On Thursday, 23 November, at 19:30, in the Museo de la Ciencia y el Cosmos, in La Laguna
By Steve Eikenberry, of the University of Florida and invited lecturer at the XVIII Canary Winter School of Astrophysics
The most massive stars, which are extremely rare compared to “normal” stars such as the Sun, have a great impact on the Universe around us. They dominate the light emission and kinetic energy of most galaxies, synthesize almost all the elements heavier than helium in the Universe and, when they die, leave behind “fossil” neutron stars and black holes.
Professor Steve Eikenberry of the University of Florida will talk about these stars today, Thursday, 23 November at 19:30 in the Museo de la Ciencia y el Cosmos (which belongs to the autonomous body in charge of museums and centres of the Local Government (Cabildo) of Tenerife. His public talk, titled (Monsters of the deep: hunting for the most massive stars with the Gran Telescopio CANARIAS”, is part of the activities associated with the eighteenth Canary Islands Winter School of Astrophysics, dedicated this year (until 1 December) to the techniques of detection and analysis of astrophysical objects with emission lines and taking place at the Congress Centre in Puerto de la Cruz.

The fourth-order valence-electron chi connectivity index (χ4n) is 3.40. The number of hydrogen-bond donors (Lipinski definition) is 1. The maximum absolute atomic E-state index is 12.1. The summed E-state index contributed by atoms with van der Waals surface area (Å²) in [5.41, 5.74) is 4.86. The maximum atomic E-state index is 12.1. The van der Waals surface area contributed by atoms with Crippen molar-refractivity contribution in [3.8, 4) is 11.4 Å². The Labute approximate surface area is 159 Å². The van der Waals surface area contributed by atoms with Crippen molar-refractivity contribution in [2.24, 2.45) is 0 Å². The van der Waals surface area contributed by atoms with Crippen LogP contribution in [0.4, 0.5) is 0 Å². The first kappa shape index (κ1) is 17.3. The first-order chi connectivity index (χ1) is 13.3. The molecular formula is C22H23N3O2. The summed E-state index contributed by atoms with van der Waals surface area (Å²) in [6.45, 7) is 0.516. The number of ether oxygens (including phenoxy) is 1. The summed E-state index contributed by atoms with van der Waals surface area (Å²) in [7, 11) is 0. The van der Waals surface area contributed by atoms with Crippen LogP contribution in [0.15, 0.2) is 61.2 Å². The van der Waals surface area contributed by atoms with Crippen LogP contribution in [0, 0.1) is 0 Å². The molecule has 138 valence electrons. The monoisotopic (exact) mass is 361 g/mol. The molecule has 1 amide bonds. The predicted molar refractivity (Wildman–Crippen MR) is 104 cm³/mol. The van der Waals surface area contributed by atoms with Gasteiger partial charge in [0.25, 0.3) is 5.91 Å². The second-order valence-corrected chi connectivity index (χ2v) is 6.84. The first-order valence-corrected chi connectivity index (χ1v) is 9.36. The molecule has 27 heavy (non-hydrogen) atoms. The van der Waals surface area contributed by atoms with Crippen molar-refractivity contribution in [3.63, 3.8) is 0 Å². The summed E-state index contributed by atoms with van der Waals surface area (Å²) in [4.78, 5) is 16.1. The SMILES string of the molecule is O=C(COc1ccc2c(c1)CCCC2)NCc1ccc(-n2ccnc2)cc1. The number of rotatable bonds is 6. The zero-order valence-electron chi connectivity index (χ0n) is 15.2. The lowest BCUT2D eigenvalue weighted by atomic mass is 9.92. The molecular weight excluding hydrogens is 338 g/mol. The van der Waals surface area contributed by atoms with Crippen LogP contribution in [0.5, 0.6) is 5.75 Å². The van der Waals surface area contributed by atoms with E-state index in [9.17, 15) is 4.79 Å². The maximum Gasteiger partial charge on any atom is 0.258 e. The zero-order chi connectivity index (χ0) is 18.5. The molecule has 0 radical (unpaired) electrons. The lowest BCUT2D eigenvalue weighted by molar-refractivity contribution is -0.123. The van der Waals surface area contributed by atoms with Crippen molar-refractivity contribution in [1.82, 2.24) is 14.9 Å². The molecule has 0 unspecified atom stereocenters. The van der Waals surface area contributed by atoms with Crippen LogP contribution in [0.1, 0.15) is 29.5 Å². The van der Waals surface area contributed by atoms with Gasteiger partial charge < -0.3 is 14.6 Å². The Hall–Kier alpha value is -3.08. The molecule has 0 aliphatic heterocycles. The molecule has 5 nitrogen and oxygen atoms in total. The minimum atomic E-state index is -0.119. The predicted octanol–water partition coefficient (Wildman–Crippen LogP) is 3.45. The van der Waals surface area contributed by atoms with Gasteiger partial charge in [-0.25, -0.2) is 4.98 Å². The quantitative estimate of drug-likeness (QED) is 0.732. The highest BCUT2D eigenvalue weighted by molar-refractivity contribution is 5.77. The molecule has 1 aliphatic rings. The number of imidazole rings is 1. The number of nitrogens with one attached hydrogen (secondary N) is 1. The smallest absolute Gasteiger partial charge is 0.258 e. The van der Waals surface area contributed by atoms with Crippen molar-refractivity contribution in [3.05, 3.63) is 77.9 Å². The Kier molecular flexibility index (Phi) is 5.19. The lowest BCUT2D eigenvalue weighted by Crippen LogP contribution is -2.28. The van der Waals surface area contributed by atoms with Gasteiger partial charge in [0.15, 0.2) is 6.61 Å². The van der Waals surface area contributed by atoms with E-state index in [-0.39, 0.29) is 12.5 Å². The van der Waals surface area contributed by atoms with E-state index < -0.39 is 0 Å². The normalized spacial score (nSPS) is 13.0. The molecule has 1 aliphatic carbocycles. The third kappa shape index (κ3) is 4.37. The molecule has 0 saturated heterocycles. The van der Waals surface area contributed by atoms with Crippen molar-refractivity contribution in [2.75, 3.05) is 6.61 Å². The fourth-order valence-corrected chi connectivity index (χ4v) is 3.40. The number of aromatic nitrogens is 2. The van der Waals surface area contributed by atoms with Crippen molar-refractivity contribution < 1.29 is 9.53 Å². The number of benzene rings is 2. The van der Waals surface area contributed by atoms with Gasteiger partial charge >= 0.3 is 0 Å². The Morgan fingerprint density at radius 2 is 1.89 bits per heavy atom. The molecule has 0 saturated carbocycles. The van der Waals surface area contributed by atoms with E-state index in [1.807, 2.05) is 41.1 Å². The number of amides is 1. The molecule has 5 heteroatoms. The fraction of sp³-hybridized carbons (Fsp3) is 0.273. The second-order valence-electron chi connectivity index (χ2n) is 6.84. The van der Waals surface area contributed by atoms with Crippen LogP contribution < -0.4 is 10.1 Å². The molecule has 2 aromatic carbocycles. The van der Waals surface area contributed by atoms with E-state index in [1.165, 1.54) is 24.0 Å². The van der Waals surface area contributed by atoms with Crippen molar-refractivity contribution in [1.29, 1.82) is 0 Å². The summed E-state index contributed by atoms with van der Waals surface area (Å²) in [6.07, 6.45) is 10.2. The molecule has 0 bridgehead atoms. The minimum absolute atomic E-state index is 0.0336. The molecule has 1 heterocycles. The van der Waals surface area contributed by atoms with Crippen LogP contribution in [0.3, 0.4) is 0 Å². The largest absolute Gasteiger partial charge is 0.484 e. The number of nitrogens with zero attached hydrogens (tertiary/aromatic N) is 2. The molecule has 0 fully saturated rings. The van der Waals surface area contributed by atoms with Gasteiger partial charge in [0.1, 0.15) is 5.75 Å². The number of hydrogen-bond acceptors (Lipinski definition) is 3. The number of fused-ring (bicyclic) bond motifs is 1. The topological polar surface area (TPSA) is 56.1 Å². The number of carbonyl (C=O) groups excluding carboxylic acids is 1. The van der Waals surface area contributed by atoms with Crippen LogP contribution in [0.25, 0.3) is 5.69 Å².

The talk will review the properties of the most massive stars and the research efforts dedicated to finding and studying these “monsters of the deep”, particular emphasis being given to the use of the 10.4 metre Gran Telescopio CANARIAS (GTC), which will shortly become operational on La Palma.